The mission of L’Arche Spokane is to create and live Christian community among people with developmental disabilities and those who assist them in their homes. The basis of life in the community is to witness to the Gospel values of love, faith, hope, peace, simplicity of life, forgiveness, celebration, and welcome. The community strives to nurture each member in all aspects of his or her life from daily living skills to relationships and faith.
L’Arche Spokane is a community of two homes where core members (adults with developmental disabilities) live together with assistants, who are full-time live-in care providers. The core members and assistants share their lives in Christian community-like families. The assistants devote a year or more of their lives to service and life sharing, seeking to share the gift of people with developmental disabilities with each other and with the world, and supporting, assisting, and teaching the core members in all aspects of their lives to give them the best quality of life possible. Our daily lives are full of many activities: household chores, errands, meetings, appointments, meals, assistance with personal hygiene, activities, relationships with each other and with families and friends, and prayer. To aid in the daily life of the community, we have many volunteers, respite providers, work study students, and friends of the community.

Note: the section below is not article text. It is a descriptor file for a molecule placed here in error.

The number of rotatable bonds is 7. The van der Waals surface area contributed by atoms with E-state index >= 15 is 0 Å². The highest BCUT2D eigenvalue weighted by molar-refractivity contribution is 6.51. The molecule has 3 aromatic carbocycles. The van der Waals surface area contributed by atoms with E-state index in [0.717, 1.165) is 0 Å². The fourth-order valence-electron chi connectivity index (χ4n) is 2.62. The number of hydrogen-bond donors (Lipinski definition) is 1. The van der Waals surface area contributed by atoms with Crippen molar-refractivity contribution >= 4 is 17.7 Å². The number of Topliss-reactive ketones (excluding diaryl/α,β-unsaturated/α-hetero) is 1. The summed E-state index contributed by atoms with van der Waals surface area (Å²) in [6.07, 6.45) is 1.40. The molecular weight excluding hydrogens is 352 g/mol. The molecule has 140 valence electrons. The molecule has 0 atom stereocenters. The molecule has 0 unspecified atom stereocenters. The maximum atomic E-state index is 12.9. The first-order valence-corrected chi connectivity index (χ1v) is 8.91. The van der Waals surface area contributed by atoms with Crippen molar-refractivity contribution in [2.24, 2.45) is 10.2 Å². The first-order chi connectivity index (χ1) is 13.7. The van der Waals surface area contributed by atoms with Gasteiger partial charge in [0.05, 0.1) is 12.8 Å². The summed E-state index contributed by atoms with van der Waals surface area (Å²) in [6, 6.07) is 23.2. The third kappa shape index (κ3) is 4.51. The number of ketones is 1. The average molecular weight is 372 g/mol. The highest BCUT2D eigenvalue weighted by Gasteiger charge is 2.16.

L’Arche Spokane began in 1976 when Sister Mary Hurly, SNJM, welcomed Richard Deshon and Walter Walls, two men with developmental disabilities, to live in community with her at the vacant convent at St. Paschal’s church. After a few years and much growth in numbers, the community moved to a farm in Mead so the community could enjoy regular productive work. The community has been in the Gonzaga University neighborhood since 1989 and enjoys active participation in the life of the city of Spokane. When the community moved into town, they purchased Harvest House and Nazareth House which made up the community until 2002 when the addition of Trinity House. In the spring of 2010 they found it necessary to sell Nazareth House and currently have 12 core members housed in Harvest House and Trinity House. It is an active and welcoming community with with many friends and supporters.